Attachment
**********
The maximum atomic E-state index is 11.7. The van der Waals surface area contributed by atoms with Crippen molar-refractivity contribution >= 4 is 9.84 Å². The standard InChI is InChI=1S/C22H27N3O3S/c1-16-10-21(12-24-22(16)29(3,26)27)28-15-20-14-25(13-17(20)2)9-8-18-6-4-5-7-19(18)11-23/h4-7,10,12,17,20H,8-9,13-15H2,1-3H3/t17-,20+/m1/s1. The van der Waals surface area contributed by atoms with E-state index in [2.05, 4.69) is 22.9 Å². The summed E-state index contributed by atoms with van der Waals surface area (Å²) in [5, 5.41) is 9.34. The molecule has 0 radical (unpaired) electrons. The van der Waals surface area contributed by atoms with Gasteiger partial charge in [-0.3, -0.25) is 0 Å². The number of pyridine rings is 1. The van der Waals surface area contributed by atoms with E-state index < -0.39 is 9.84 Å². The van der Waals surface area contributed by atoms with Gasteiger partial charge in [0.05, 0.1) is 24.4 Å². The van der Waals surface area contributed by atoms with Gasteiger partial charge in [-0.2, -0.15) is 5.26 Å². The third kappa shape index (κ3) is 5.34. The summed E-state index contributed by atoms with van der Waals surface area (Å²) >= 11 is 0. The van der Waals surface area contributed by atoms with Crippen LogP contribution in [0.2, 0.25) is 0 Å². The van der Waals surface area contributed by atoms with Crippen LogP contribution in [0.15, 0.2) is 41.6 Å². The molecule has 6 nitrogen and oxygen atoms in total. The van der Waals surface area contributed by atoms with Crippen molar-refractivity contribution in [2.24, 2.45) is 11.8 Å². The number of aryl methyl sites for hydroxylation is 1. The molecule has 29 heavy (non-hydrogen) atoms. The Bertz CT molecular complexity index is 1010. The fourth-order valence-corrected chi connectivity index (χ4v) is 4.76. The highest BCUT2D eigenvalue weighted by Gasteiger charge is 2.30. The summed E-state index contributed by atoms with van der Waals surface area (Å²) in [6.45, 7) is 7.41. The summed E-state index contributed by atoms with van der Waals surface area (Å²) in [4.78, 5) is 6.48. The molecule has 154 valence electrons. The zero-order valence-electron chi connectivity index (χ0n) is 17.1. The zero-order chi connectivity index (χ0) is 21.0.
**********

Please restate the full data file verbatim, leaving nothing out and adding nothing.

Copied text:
The maximum atomic E-state index is 11.7. The van der Waals surface area contributed by atoms with Crippen molar-refractivity contribution >= 4 is 9.84 Å². The standard InChI is InChI=1S/C22H27N3O3S/c1-16-10-21(12-24-22(16)29(3,26)27)28-15-20-14-25(13-17(20)2)9-8-18-6-4-5-7-19(18)11-23/h4-7,10,12,17,20H,8-9,13-15H2,1-3H3/t17-,20+/m1/s1. The van der Waals surface area contributed by atoms with E-state index in [2.05, 4.69) is 22.9 Å². The summed E-state index contributed by atoms with van der Waals surface area (Å²) in [5, 5.41) is 9.34. The molecule has 0 radical (unpaired) electrons. The van der Waals surface area contributed by atoms with Gasteiger partial charge in [-0.3, -0.25) is 0 Å². The number of pyridine rings is 1. The van der Waals surface area contributed by atoms with E-state index < -0.39 is 9.84 Å². The van der Waals surface area contributed by atoms with Gasteiger partial charge in [0.05, 0.1) is 24.4 Å². The van der Waals surface area contributed by atoms with Gasteiger partial charge in [-0.2, -0.15) is 5.26 Å². The third kappa shape index (κ3) is 5.34. The summed E-state index contributed by atoms with van der Waals surface area (Å²) >= 11 is 0. The van der Waals surface area contributed by atoms with Crippen LogP contribution in [0.2, 0.25) is 0 Å². The van der Waals surface area contributed by atoms with Crippen LogP contribution in [0.15, 0.2) is 41.6 Å². The molecule has 6 nitrogen and oxygen atoms in total. The van der Waals surface area contributed by atoms with Crippen molar-refractivity contribution in [2.24, 2.45) is 11.8 Å². The number of aryl methyl sites for hydroxylation is 1. The molecule has 29 heavy (non-hydrogen) atoms. The Bertz CT molecular complexity index is 1010. The fourth-order valence-corrected chi connectivity index (χ4v) is 4.76. The highest BCUT2D eigenvalue weighted by Gasteiger charge is 2.30. The summed E-state index contributed by atoms with van der Waals surface area (Å²) in [6.45, 7) is 7.41. The summed E-state index contributed by atoms with van der Waals surface area (Å²) in [4.78, 5) is 6.48. The molecule has 154 valence electrons. The zero-order valence-electron chi connectivity index (χ0n) is 17.1. The zero-order chi connectivity index (χ0) is 21.0.